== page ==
Happy Father’s Day

I’m having a tough day today. I slept most of it away, because I could feel the guilt and sadness building last night. For the last few years, it had been a sad day, one filled with feelings of loss and now feelings of guilt. Screen Shot 2017-06-18 at 9.33.18 PM

For much of my life, I didn’t have a very close relationship with my father. It was often one of conflict and avoidance. I remember as a child I would avoid him, tip toeing by his sleeping frame and slipping by the couch to sit by the TV, sneaking the converter and changing the channel hoping the disruption wouldn’t wake his snores. In my teenage years I was far more rebellious. Alcoholism is a poison and its venom affects every member of a family for a very long time.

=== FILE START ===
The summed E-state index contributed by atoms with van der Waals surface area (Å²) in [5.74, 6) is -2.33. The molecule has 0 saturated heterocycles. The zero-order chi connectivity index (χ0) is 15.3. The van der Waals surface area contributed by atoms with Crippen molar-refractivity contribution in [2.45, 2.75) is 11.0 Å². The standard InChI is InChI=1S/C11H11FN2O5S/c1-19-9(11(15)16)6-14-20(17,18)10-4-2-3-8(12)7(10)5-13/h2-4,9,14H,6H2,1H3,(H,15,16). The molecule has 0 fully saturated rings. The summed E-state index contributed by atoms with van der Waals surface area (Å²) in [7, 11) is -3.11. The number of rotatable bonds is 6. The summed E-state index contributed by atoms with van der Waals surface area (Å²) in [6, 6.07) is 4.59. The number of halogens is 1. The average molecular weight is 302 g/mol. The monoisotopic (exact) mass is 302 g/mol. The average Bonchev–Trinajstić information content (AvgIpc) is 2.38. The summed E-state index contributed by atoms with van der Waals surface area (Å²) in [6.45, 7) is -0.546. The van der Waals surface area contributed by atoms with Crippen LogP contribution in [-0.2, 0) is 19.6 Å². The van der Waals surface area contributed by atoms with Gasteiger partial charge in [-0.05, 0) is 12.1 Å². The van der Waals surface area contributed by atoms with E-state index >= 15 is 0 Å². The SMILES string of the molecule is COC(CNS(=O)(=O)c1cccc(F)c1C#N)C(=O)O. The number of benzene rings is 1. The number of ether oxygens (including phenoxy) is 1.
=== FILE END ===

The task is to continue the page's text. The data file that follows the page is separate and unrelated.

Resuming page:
By the end of high school, our relationship was almost toxic. If it hadn’t been for my boyfriend at the time, I likely wouldn’t have had any empathy for my father at all. In my last year of high school and just before graduating an incident happened. It was the straw that broke my mother’s back. She gave him an ultimatum. You stop drinking and get help or you get out! He stopped. Cold turkey.

Screen Shot 2017-06-18 at 9.51.45 PMFor a very short while, I got to see the man behind the booze. He was the kind, funny, gregarious man my mother described, the man she married so long ago, the man I barely knew. Later that year I went off to University in London and moved out. When I’d call, my mother would say your father misses you. When they’d visit, he would kiss my cheek and slip me some money and whisper “don’t tell your mother” while wiping his eyes.